Five Warning Signs of Financial Fraud

Posted on July 29, 2015 | AAII Journal

The SEC recently listed five red flags investors should watch out for, including claims of high return with little or no risk.

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The Sequence in Which Returns Occur Affects Your Wealth

Posted on May 9, 2015 | AAII Journal

One of the big uncertainties facing investors is the sequence of returns they will experience in the future.

Sequence of returns refers to the order in which positive and negative returns occur over a given time period. The sequence of returns is particularly important during the period surrounding the transition into retirement when an investor moves from accumulating assets to drawing down his or her savings.

The sequence of returns poses two challenges. First, it is impossible to predict how the markets will perform over an extended period. While valuation measures, for instance, can offer insight into the prevailing long-term attractiveness or elevated risk level of the market, they cannot accurately predict how stocks will actually perform in the future. Secondly, a period of negative absolute returns or low real (inflation-adjusted) returns can adversely affect an investor’s ability to withdraw a desired amount of cash flows.

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Greater 401(k) Focus on Retirement, But Not Annuities

Posted on March 27, 2015 | AAII Journal

About 93% of employers are very likely or likely to “create or broaden focus on financial well-being of employees beyond retirement” this year, according to an Aon Hewitt survey. Yet the focus for many employers will not extend to including annuities or other similar lifetime income products as investment options in defined-contribution [e.g., 401(k)] plans.

Aon Hewitt says seven Americans are reaching age 65 every minute. Given this, it is not surprising that nearly three-quarters of plan sponsors will experience an increase in retirement-eligible employees over the next three years. In response, 52% of employers say they are very likely and 38% say they are likely to offer retirement planning to near-retirees. Slightly more than half (51%) are very likely and 38% are likely to increase communication about the retirement process. Online modeling tools and mobile apps designed to help employees determine how much they will be able to spend in retirement may be made available by 53% of employers (“moderately likely action”), with 17% seeming more certain about providing them (“very likely action”).

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Achieving Greater Long-Term Wealth Through Index Funds

Posted on March 26, 2015 | AAII Journal

John Bogle (JB): Let’s start off with the obvious. Imagine a circle representing 100% of the U.S. stock market, with each stock in there by its market weight. Then take out 30% of that circle. Those stocks are owned by people who index directly through index funds. The remaining 70% are owned by people who index collectively. By definition, they own the exact same portfolio as the indexers do in aggregate, so they will capture the same gross return as the direct indexers. But by trading back and forth, trying to beat one another, they will inevitably lose by the amount of their transaction costs, the amount of the advisory fees they pay, and the amount of all those mutual fund management costs they incur: marketing costs, processing, technology investments, everything. When we look at the big picture of the costs of investing, including sales loads as well as expense ratios and cash drag, it is a foregone conclusion that active investors, in aggregate, will under perform index investors. It’s the mathematics.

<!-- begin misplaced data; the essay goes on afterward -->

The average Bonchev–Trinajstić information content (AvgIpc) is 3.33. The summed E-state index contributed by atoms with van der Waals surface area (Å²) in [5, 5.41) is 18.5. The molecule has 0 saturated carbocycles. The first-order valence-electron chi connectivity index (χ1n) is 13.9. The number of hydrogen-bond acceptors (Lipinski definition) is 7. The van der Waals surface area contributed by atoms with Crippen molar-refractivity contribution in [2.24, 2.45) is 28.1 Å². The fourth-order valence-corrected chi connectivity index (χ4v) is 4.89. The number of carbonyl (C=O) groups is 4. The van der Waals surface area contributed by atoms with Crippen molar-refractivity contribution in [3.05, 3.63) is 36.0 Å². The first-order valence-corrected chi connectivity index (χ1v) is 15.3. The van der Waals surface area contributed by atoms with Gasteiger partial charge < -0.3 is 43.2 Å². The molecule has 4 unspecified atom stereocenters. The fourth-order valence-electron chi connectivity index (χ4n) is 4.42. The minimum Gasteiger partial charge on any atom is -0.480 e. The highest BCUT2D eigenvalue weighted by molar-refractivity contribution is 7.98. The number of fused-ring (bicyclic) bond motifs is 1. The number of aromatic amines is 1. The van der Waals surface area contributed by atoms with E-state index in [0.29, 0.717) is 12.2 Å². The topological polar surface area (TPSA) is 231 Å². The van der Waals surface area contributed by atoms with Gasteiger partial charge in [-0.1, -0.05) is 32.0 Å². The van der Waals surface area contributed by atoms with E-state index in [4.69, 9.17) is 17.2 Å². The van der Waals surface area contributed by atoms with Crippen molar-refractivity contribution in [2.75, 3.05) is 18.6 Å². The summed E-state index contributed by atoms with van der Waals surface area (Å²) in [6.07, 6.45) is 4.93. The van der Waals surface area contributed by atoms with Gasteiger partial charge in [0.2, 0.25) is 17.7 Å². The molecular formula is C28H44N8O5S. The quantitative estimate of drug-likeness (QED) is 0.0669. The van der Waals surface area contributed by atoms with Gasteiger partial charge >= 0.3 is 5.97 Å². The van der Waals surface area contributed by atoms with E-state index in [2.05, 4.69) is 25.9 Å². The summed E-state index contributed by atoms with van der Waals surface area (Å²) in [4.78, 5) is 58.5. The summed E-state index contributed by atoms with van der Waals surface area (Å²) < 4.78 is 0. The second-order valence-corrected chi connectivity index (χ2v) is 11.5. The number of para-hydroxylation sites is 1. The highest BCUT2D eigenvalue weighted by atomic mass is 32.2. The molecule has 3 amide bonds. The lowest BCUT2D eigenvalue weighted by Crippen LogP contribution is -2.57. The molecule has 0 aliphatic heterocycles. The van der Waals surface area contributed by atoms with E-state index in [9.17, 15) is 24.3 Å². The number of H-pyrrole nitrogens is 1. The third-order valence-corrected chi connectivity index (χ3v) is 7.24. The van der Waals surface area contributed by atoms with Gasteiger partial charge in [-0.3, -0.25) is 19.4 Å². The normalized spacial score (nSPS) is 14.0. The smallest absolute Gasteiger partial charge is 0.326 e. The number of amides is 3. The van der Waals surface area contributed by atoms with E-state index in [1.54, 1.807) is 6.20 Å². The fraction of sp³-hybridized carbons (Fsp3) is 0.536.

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High Buyback Yields

Posted on March 25, 2015 | AAII Journal

Companies with excess cash can pay out dividends as well as repurchase outstanding shares that have been issued to the public. When a company reduces the number of outstanding shares, remaining shares gain a slightly larger proportional claim to the company and its profits. This allows earnings per share to expand more quickly than net income. A share buyback can also signal to the market that management thinks that the shares are attractively priced at current levels.

The easiest way to calculate the buyback yield is to look at the change in the average shares outstanding from one fiscal period to another. For example, DST Systems (DST) had 42.1 million shares outstanding during its 2013 fourth quarter, but it reduced the number of outstanding shares to 37.9 million by its 2014 fourth quarter. The 10.0% reduction in the number of shares is the buyback yield. A company that issues more shares will have a negative buyback yield.

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The “Dirty Dozen” Tax Scams for 2015